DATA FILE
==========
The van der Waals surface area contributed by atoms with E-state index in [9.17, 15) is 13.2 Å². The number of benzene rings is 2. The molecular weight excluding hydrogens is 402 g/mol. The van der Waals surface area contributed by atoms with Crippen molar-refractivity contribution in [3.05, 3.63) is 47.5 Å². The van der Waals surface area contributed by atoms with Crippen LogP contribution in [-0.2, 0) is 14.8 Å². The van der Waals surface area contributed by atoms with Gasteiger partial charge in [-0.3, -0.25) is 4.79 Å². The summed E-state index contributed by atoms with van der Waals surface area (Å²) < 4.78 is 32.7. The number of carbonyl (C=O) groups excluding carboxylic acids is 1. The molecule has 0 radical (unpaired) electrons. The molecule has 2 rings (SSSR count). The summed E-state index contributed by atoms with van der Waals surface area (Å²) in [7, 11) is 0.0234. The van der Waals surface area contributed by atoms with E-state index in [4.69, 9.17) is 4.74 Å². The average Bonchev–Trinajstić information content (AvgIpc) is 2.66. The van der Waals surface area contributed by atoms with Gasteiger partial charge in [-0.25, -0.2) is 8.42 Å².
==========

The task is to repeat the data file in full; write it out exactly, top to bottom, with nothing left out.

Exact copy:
The van der Waals surface area contributed by atoms with E-state index in [9.17, 15) is 13.2 Å². The number of benzene rings is 2. The molecular weight excluding hydrogens is 402 g/mol. The van der Waals surface area contributed by atoms with Crippen molar-refractivity contribution in [3.05, 3.63) is 47.5 Å². The van der Waals surface area contributed by atoms with Crippen LogP contribution in [-0.2, 0) is 14.8 Å². The van der Waals surface area contributed by atoms with Gasteiger partial charge in [-0.3, -0.25) is 4.79 Å². The summed E-state index contributed by atoms with van der Waals surface area (Å²) < 4.78 is 32.7. The number of carbonyl (C=O) groups excluding carboxylic acids is 1. The molecule has 0 radical (unpaired) electrons. The molecule has 2 rings (SSSR count). The summed E-state index contributed by atoms with van der Waals surface area (Å²) in [7, 11) is 0.0234. The van der Waals surface area contributed by atoms with E-state index in [4.69, 9.17) is 4.74 Å². The average Bonchev–Trinajstić information content (AvgIpc) is 2.66. The van der Waals surface area contributed by atoms with Gasteiger partial charge in [-0.25, -0.2) is 8.42 Å².